Stacey Abrams said in a CNN interview that she had changed her perspective on abortion rights.
The Georgia gubernatorial candidate was raised in a religious household and grew up being anti-abortion.
She said she understands religious people, but that ideology has no place in medical decisions.
Georgia Democratic nominee for governor Stacey Abrams explained in a Friday interview with CNN how her perspective on abortion rights has evolved over the years and how she came to support the right to abortion services after being raised in a religious household.
"I was very much on the side of anti-abortion, through much of my upbringing. I grew up in Mississippi, in a very religious family, in a religious community," Abrams told CNN host Sara Sidner. "And I was raised to have a very uncritical eye to this question."
She went on to explain she had a change of heart after watching a friend face "the very real consequences" of an unwanted pregnancy that made her question her beliefs about abortion.
"I understand the sincere concerns. But those are religious concerns, or often concerns driven by personal morality. And that should be your choice," Abrams said in the CNN interview. "But abortion is a medical issue. It is about a medical decision. And there is no place, in that medical decision, for ideology, or for politicians."
Abrams is again running against incumbent Brian Kemp — to whom she narrowly lost the 2018 election — for Georgia Governor. In 2019, Kemp signed into law a controversial "fetal heartbeat bill" which restricted abortions after six weeks of pregnancy and criminalized women who pursued abortions at home or out of state. A federal judge permanently struck down the law in 2020, but it is unclear if a similar law will be passed following the overturning of Roe vs. Wade on Friday.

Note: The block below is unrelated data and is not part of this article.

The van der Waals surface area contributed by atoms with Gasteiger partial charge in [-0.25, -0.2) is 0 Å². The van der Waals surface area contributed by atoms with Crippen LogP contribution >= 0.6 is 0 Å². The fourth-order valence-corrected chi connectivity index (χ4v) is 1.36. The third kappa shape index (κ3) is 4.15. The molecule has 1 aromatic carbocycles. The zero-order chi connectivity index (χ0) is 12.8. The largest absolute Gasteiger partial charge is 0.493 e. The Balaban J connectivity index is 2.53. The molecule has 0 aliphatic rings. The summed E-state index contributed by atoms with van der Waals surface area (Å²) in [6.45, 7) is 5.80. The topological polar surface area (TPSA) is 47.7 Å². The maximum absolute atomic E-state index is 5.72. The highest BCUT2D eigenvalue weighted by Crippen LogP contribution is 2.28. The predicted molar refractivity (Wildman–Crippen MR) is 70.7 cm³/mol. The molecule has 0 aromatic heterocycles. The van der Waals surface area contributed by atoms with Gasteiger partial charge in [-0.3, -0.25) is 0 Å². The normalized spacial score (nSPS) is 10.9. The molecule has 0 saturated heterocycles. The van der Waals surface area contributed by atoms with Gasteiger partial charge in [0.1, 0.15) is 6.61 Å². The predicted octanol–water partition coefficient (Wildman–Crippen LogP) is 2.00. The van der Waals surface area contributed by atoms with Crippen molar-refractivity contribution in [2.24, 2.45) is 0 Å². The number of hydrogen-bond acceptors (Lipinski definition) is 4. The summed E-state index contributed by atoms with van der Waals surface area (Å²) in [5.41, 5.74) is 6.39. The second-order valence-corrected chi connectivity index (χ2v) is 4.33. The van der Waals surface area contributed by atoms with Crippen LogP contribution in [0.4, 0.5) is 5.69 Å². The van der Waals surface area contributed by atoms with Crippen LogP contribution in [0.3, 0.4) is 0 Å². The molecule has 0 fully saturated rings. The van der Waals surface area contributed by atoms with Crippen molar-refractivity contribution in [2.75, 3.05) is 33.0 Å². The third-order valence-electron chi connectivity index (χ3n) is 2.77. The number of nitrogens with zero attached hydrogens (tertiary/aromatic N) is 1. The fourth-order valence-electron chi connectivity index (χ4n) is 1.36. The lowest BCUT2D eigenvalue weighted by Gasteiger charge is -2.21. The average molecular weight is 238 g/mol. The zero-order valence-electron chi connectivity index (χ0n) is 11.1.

"The governor of Georgia has already said, he does not care about women, and their bodily autonomy. He does not care about their health," Abrams added in the interview. "Because he not only has already adopted and signed into law the most restrictive abortion law in Georgia's history, with the constrictions at six weeks. He has said in interviews that he intends that he also supports eliminating access for incest and rape."
Other Georgia politicians, including Rep. Marjorie Taylor Greene and congressional hopeful Herschel Walker have praised the Supreme Court's decision and called for even more restrictive abortion laws in the state. Walker, who is currently running for Senate, said in May the state should adopt a total abortion ban with no exceptions for rape or incest.
Representatives for Abrams did not respond to Insider's request for comment.
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